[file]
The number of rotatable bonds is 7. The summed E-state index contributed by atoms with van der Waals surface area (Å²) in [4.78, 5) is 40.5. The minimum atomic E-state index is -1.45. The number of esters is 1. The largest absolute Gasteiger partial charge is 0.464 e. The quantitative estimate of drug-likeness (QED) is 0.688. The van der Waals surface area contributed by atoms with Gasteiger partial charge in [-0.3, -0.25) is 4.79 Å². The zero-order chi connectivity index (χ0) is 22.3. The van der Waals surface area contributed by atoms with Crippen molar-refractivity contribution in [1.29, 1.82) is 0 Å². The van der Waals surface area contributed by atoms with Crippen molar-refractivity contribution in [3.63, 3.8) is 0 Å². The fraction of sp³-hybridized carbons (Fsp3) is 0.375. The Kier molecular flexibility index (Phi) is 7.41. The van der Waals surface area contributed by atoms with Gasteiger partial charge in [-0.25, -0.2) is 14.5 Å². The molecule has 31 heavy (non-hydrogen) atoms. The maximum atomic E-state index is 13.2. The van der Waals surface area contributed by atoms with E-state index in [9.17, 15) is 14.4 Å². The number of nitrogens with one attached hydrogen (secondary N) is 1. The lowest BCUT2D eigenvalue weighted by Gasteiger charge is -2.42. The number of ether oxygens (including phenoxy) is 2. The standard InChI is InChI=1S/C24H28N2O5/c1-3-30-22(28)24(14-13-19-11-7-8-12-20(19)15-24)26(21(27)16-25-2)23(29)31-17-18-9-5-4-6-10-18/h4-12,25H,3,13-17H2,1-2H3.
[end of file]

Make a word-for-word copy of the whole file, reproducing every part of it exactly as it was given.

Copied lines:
The number of rotatable bonds is 7. The summed E-state index contributed by atoms with van der Waals surface area (Å²) in [4.78, 5) is 40.5. The minimum atomic E-state index is -1.45. The number of esters is 1. The largest absolute Gasteiger partial charge is 0.464 e. The quantitative estimate of drug-likeness (QED) is 0.688. The van der Waals surface area contributed by atoms with Gasteiger partial charge in [-0.3, -0.25) is 4.79 Å². The zero-order chi connectivity index (χ0) is 22.3. The van der Waals surface area contributed by atoms with Crippen molar-refractivity contribution in [1.29, 1.82) is 0 Å². The van der Waals surface area contributed by atoms with Crippen molar-refractivity contribution in [3.63, 3.8) is 0 Å². The fraction of sp³-hybridized carbons (Fsp3) is 0.375. The Kier molecular flexibility index (Phi) is 7.41. The van der Waals surface area contributed by atoms with Gasteiger partial charge in [-0.25, -0.2) is 14.5 Å². The molecule has 31 heavy (non-hydrogen) atoms. The maximum atomic E-state index is 13.2. The van der Waals surface area contributed by atoms with E-state index in [9.17, 15) is 14.4 Å². The number of nitrogens with one attached hydrogen (secondary N) is 1. The lowest BCUT2D eigenvalue weighted by Gasteiger charge is -2.42. The number of ether oxygens (including phenoxy) is 2. The standard InChI is InChI=1S/C24H28N2O5/c1-3-30-22(28)24(14-13-19-11-7-8-12-20(19)15-24)26(21(27)16-25-2)23(29)31-17-18-9-5-4-6-10-18/h4-12,25H,3,13-17H2,1-2H3.